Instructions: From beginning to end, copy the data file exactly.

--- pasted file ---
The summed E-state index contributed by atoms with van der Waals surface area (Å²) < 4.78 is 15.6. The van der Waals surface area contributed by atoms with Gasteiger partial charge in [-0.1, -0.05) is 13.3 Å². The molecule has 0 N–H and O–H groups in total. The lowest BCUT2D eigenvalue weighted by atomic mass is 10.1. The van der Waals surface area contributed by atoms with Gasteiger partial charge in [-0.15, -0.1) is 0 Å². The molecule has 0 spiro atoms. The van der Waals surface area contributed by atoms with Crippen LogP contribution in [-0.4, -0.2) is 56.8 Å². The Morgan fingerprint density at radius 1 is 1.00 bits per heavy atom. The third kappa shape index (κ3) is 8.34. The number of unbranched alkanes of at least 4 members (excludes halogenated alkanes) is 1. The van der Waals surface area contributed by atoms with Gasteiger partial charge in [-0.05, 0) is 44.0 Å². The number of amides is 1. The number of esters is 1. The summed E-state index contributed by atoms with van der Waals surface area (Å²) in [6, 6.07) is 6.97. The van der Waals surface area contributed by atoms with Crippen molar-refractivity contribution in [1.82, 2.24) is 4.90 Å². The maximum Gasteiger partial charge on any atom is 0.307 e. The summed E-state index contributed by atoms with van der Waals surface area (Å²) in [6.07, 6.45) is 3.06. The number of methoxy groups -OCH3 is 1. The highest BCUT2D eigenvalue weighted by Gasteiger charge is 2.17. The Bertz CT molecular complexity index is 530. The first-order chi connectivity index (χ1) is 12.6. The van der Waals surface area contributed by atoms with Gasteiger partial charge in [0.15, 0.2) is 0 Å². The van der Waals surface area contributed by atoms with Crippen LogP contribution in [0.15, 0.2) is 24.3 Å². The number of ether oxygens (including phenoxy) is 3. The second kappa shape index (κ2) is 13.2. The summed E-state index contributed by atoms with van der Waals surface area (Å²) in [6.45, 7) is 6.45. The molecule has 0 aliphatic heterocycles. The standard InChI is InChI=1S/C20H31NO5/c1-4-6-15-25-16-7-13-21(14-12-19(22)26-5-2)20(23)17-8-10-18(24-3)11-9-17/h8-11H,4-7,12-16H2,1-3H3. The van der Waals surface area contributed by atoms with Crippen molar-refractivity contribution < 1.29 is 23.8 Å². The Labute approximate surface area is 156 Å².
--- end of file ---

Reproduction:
The summed E-state index contributed by atoms with van der Waals surface area (Å²) < 4.78 is 15.6. The van der Waals surface area contributed by atoms with Gasteiger partial charge in [-0.1, -0.05) is 13.3 Å². The molecule has 0 N–H and O–H groups in total. The lowest BCUT2D eigenvalue weighted by atomic mass is 10.1. The van der Waals surface area contributed by atoms with Gasteiger partial charge in [-0.15, -0.1) is 0 Å². The molecule has 0 spiro atoms. The van der Waals surface area contributed by atoms with Crippen LogP contribution in [-0.4, -0.2) is 56.8 Å². The Morgan fingerprint density at radius 1 is 1.00 bits per heavy atom. The third kappa shape index (κ3) is 8.34. The number of unbranched alkanes of at least 4 members (excludes halogenated alkanes) is 1. The van der Waals surface area contributed by atoms with Gasteiger partial charge in [-0.05, 0) is 44.0 Å². The number of amides is 1. The number of esters is 1. The summed E-state index contributed by atoms with van der Waals surface area (Å²) in [6, 6.07) is 6.97. The van der Waals surface area contributed by atoms with Crippen molar-refractivity contribution in [1.82, 2.24) is 4.90 Å². The maximum Gasteiger partial charge on any atom is 0.307 e. The summed E-state index contributed by atoms with van der Waals surface area (Å²) in [6.07, 6.45) is 3.06. The number of methoxy groups -OCH3 is 1. The highest BCUT2D eigenvalue weighted by Gasteiger charge is 2.17. The Bertz CT molecular complexity index is 530. The first-order chi connectivity index (χ1) is 12.6. The van der Waals surface area contributed by atoms with Gasteiger partial charge in [0.15, 0.2) is 0 Å². The van der Waals surface area contributed by atoms with Crippen LogP contribution in [0.15, 0.2) is 24.3 Å². The number of ether oxygens (including phenoxy) is 3. The second kappa shape index (κ2) is 13.2. The summed E-state index contributed by atoms with van der Waals surface area (Å²) in [6.45, 7) is 6.45. The molecule has 0 aliphatic heterocycles. The standard InChI is InChI=1S/C20H31NO5/c1-4-6-15-25-16-7-13-21(14-12-19(22)26-5-2)20(23)17-8-10-18(24-3)11-9-17/h8-11H,4-7,12-16H2,1-3H3. The van der Waals surface area contributed by atoms with Crippen molar-refractivity contribution < 1.29 is 23.8 Å². The Labute approximate surface area is 156 Å².